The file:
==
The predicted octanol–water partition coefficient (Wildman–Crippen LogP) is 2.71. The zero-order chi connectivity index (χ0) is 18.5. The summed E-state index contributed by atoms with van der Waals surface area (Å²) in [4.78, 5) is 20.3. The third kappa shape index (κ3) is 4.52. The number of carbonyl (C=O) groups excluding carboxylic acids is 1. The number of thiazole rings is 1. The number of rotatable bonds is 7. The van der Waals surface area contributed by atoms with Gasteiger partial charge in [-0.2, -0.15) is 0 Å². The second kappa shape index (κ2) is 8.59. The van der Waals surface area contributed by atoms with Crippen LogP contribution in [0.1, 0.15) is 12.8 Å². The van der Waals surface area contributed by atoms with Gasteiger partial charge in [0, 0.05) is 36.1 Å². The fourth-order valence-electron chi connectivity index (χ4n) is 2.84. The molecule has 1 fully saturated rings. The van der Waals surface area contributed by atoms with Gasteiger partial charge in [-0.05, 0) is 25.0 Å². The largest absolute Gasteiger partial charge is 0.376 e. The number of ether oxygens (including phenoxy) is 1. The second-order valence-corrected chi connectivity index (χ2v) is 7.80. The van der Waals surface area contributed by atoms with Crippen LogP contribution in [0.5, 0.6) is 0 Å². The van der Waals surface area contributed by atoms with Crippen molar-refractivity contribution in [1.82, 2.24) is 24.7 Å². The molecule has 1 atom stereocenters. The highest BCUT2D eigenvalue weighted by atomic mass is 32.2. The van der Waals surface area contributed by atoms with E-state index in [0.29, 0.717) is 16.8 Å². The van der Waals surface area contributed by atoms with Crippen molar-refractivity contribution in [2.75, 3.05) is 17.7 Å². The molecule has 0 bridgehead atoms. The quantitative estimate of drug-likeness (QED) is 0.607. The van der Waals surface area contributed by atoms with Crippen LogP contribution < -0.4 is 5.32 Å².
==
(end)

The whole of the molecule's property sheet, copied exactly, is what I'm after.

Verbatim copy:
The predicted octanol–water partition coefficient (Wildman–Crippen LogP) is 2.71. The zero-order chi connectivity index (χ0) is 18.5. The summed E-state index contributed by atoms with van der Waals surface area (Å²) in [4.78, 5) is 20.3. The third kappa shape index (κ3) is 4.52. The number of carbonyl (C=O) groups excluding carboxylic acids is 1. The number of thiazole rings is 1. The number of rotatable bonds is 7. The van der Waals surface area contributed by atoms with Gasteiger partial charge in [-0.2, -0.15) is 0 Å². The second kappa shape index (κ2) is 8.59. The van der Waals surface area contributed by atoms with Crippen LogP contribution in [0.1, 0.15) is 12.8 Å². The van der Waals surface area contributed by atoms with Gasteiger partial charge in [0, 0.05) is 36.1 Å². The fourth-order valence-electron chi connectivity index (χ4n) is 2.84. The molecule has 1 fully saturated rings. The van der Waals surface area contributed by atoms with Gasteiger partial charge in [-0.05, 0) is 25.0 Å². The largest absolute Gasteiger partial charge is 0.376 e. The number of ether oxygens (including phenoxy) is 1. The second-order valence-corrected chi connectivity index (χ2v) is 7.80. The van der Waals surface area contributed by atoms with Crippen LogP contribution in [0.5, 0.6) is 0 Å². The van der Waals surface area contributed by atoms with Crippen molar-refractivity contribution in [1.82, 2.24) is 24.7 Å². The molecule has 1 atom stereocenters. The highest BCUT2D eigenvalue weighted by atomic mass is 32.2. The van der Waals surface area contributed by atoms with E-state index in [0.29, 0.717) is 16.8 Å². The van der Waals surface area contributed by atoms with Crippen molar-refractivity contribution in [2.75, 3.05) is 17.7 Å². The molecule has 0 bridgehead atoms. The quantitative estimate of drug-likeness (QED) is 0.607. The van der Waals surface area contributed by atoms with Crippen LogP contribution < -0.4 is 5.32 Å².